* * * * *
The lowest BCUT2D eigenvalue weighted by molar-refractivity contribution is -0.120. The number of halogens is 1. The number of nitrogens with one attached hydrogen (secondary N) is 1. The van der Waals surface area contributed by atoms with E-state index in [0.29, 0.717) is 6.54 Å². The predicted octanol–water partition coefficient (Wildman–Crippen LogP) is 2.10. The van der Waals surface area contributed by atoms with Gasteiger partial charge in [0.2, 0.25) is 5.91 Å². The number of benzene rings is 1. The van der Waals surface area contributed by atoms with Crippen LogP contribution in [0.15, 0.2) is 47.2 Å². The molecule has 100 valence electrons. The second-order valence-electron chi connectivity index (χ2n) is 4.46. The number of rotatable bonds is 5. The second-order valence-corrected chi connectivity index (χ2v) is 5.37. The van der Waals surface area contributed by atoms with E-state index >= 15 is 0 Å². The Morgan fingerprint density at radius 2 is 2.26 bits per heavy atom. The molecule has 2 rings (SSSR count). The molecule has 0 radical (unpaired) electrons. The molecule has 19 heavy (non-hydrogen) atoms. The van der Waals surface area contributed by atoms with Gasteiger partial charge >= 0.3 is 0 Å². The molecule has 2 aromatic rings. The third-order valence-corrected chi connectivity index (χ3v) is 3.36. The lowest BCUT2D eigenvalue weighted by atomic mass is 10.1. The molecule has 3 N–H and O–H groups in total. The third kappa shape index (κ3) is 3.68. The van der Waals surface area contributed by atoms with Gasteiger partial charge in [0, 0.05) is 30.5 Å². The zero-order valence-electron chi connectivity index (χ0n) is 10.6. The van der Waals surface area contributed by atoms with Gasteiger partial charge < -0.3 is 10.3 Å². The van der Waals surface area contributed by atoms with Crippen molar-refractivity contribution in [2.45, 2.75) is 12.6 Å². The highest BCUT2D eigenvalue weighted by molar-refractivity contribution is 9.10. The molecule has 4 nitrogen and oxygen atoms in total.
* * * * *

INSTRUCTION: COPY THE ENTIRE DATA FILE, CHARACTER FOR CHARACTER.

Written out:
The lowest BCUT2D eigenvalue weighted by molar-refractivity contribution is -0.120. The number of halogens is 1. The number of nitrogens with one attached hydrogen (secondary N) is 1. The van der Waals surface area contributed by atoms with E-state index in [0.29, 0.717) is 6.54 Å². The predicted octanol–water partition coefficient (Wildman–Crippen LogP) is 2.10. The van der Waals surface area contributed by atoms with Gasteiger partial charge in [0.2, 0.25) is 5.91 Å². The number of benzene rings is 1. The van der Waals surface area contributed by atoms with Crippen LogP contribution in [0.15, 0.2) is 47.2 Å². The molecule has 100 valence electrons. The second-order valence-electron chi connectivity index (χ2n) is 4.46. The number of rotatable bonds is 5. The second-order valence-corrected chi connectivity index (χ2v) is 5.37. The van der Waals surface area contributed by atoms with E-state index >= 15 is 0 Å². The Morgan fingerprint density at radius 2 is 2.26 bits per heavy atom. The molecule has 2 rings (SSSR count). The molecule has 0 radical (unpaired) electrons. The molecule has 19 heavy (non-hydrogen) atoms. The van der Waals surface area contributed by atoms with Gasteiger partial charge >= 0.3 is 0 Å². The molecule has 2 aromatic rings. The third-order valence-corrected chi connectivity index (χ3v) is 3.36. The lowest BCUT2D eigenvalue weighted by atomic mass is 10.1. The molecule has 3 N–H and O–H groups in total. The third kappa shape index (κ3) is 3.68. The van der Waals surface area contributed by atoms with Gasteiger partial charge in [0, 0.05) is 30.5 Å². The zero-order valence-electron chi connectivity index (χ0n) is 10.6. The van der Waals surface area contributed by atoms with Gasteiger partial charge < -0.3 is 10.3 Å². The van der Waals surface area contributed by atoms with Crippen molar-refractivity contribution in [2.45, 2.75) is 12.6 Å². The highest BCUT2D eigenvalue weighted by molar-refractivity contribution is 9.10. The molecule has 4 nitrogen and oxygen atoms in total.